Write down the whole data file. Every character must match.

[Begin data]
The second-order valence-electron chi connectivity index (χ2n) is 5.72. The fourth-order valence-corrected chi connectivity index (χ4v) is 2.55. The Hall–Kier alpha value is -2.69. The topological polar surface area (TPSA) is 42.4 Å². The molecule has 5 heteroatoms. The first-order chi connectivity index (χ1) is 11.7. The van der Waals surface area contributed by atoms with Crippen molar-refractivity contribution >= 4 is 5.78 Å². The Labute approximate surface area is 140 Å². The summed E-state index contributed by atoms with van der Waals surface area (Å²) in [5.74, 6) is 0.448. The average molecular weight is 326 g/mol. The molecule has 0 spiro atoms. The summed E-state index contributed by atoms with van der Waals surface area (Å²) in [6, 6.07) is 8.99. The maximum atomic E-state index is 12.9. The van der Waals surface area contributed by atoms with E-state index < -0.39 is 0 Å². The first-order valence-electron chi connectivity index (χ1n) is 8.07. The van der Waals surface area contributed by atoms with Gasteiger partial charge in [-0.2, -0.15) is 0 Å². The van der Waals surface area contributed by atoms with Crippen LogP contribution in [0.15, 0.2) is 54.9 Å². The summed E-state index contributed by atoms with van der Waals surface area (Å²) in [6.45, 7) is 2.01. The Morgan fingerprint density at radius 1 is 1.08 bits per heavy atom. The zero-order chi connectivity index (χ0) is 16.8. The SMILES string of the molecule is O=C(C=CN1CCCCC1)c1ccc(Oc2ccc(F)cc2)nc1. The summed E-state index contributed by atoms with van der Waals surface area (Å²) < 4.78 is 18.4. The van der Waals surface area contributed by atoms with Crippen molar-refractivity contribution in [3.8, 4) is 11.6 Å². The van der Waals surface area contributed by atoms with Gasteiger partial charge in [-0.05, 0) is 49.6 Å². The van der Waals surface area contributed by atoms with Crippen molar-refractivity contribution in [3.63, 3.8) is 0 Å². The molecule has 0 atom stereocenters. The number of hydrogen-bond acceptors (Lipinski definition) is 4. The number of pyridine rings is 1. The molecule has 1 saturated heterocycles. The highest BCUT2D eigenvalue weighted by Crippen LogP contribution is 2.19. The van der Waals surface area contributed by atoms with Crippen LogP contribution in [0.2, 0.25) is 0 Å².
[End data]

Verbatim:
The second-order valence-electron chi connectivity index (χ2n) is 5.72. The fourth-order valence-corrected chi connectivity index (χ4v) is 2.55. The Hall–Kier alpha value is -2.69. The topological polar surface area (TPSA) is 42.4 Å². The molecule has 5 heteroatoms. The first-order chi connectivity index (χ1) is 11.7. The van der Waals surface area contributed by atoms with Crippen molar-refractivity contribution >= 4 is 5.78 Å². The Labute approximate surface area is 140 Å². The summed E-state index contributed by atoms with van der Waals surface area (Å²) in [5.74, 6) is 0.448. The average molecular weight is 326 g/mol. The molecule has 0 spiro atoms. The summed E-state index contributed by atoms with van der Waals surface area (Å²) in [6, 6.07) is 8.99. The maximum atomic E-state index is 12.9. The van der Waals surface area contributed by atoms with E-state index < -0.39 is 0 Å². The first-order valence-electron chi connectivity index (χ1n) is 8.07. The van der Waals surface area contributed by atoms with Gasteiger partial charge in [-0.2, -0.15) is 0 Å². The van der Waals surface area contributed by atoms with Crippen LogP contribution in [0.15, 0.2) is 54.9 Å². The summed E-state index contributed by atoms with van der Waals surface area (Å²) in [6.45, 7) is 2.01. The Morgan fingerprint density at radius 1 is 1.08 bits per heavy atom. The zero-order chi connectivity index (χ0) is 16.8. The SMILES string of the molecule is O=C(C=CN1CCCCC1)c1ccc(Oc2ccc(F)cc2)nc1. The summed E-state index contributed by atoms with van der Waals surface area (Å²) < 4.78 is 18.4. The van der Waals surface area contributed by atoms with Crippen molar-refractivity contribution in [3.8, 4) is 11.6 Å². The van der Waals surface area contributed by atoms with Gasteiger partial charge in [-0.05, 0) is 49.6 Å². The van der Waals surface area contributed by atoms with Crippen molar-refractivity contribution in [3.63, 3.8) is 0 Å². The molecule has 0 atom stereocenters. The number of hydrogen-bond acceptors (Lipinski definition) is 4. The number of pyridine rings is 1. The molecule has 1 saturated heterocycles. The highest BCUT2D eigenvalue weighted by Crippen LogP contribution is 2.19. The van der Waals surface area contributed by atoms with Crippen LogP contribution in [0.2, 0.25) is 0 Å².